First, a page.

Comic Review: WWE #1
Writer: Dennis Hopeless
Artists: Serg Acuña, Rob Guillory, Doug Garbark & Jim Campbell
Comic books have been home to franchises from all walks of entertainment, movies, TV shows, cartoons and music. It also isn’t a stranger to adapting the wide and wacky world of professional wrestling. From the days of the Ultimate Warrior bizarre comic in the 90s to Kevin Nash turning himself into a walking sex machine, sports entertainment has been ripe for material.
I was excited to see what the folks at Boom were cooking up so picked up WWE #1 and was… well disappointed. Like this was a simple re-telling of the Seth Rollins saga from the summer of 2014 to WrestleMania 31. The only real wrinkle that it adds is some backstage drama with Triple H, which actually makes Rollins seem like a weaker character. Who knew even in comics, HHH could bury talent.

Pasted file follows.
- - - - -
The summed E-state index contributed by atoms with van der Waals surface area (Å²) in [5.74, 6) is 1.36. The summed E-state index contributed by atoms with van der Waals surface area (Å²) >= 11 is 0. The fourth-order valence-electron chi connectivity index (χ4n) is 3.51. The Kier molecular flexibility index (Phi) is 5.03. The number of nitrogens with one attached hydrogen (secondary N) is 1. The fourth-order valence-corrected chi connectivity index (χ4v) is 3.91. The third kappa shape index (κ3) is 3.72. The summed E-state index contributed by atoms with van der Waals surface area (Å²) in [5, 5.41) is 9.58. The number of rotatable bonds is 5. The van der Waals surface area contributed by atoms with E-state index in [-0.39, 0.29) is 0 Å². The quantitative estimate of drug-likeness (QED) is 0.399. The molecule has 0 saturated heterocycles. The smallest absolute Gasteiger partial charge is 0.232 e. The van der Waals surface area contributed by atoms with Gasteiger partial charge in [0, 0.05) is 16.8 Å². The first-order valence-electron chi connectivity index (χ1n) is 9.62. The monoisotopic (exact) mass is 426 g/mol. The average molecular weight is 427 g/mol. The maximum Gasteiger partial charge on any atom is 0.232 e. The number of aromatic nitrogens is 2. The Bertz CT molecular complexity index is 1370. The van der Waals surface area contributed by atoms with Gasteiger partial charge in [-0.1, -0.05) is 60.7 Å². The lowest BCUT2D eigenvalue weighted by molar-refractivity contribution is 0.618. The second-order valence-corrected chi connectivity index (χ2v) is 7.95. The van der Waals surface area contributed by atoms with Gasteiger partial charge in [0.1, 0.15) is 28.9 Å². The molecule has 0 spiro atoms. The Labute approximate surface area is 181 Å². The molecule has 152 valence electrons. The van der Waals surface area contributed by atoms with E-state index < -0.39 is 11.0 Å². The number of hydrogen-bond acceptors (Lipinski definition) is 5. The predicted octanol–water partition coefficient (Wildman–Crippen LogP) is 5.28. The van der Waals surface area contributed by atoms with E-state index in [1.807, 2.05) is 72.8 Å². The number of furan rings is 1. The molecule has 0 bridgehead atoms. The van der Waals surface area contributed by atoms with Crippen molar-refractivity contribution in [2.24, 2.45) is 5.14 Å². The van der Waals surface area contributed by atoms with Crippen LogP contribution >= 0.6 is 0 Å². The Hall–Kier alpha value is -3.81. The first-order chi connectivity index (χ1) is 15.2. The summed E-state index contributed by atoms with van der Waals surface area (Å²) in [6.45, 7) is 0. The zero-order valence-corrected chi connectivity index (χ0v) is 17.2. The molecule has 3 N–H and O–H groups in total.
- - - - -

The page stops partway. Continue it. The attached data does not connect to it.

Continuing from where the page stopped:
One bright spot, we did learn that apparently Dean Ambrose and Roman Reigns enjoy potato salad at their cookouts.
Really nothing else to say. It was disappointing read story-wise especially if you are like me that lived most of the angle. And the hook doesn’t necessarily seem to offer anything new or interesting to come.
The art though is a whole different ball game. Wrestling allows the artists to really kind of draw normal scenarios in a more colorful manner. Take the opening pages for example with Seth Rollins ascending the ladder. There’s a great panel from above as he is reaching up for the briefcase. But my favorite is just a few panels later as you see the image of the Money in the Bank briefcase reflected in his eyes. So many great emotions and facial expressions throughout the comic.
Wrestling is also the bridge gap between our world and the world of the superheroics. Sadly, Seth Rollins and The SHIELD don’t have the most colorful attires, but we did get a brief glimpse at the Usos. Actually a bit of the more colorful elements of the WWE would have been much appreciated, but I guess you can’t really force it when re-telling a story.
Review: 4 (Out of 7) – Nothing wrong with the book, but it really doesn’t excite no take enough creative liberties to be fun.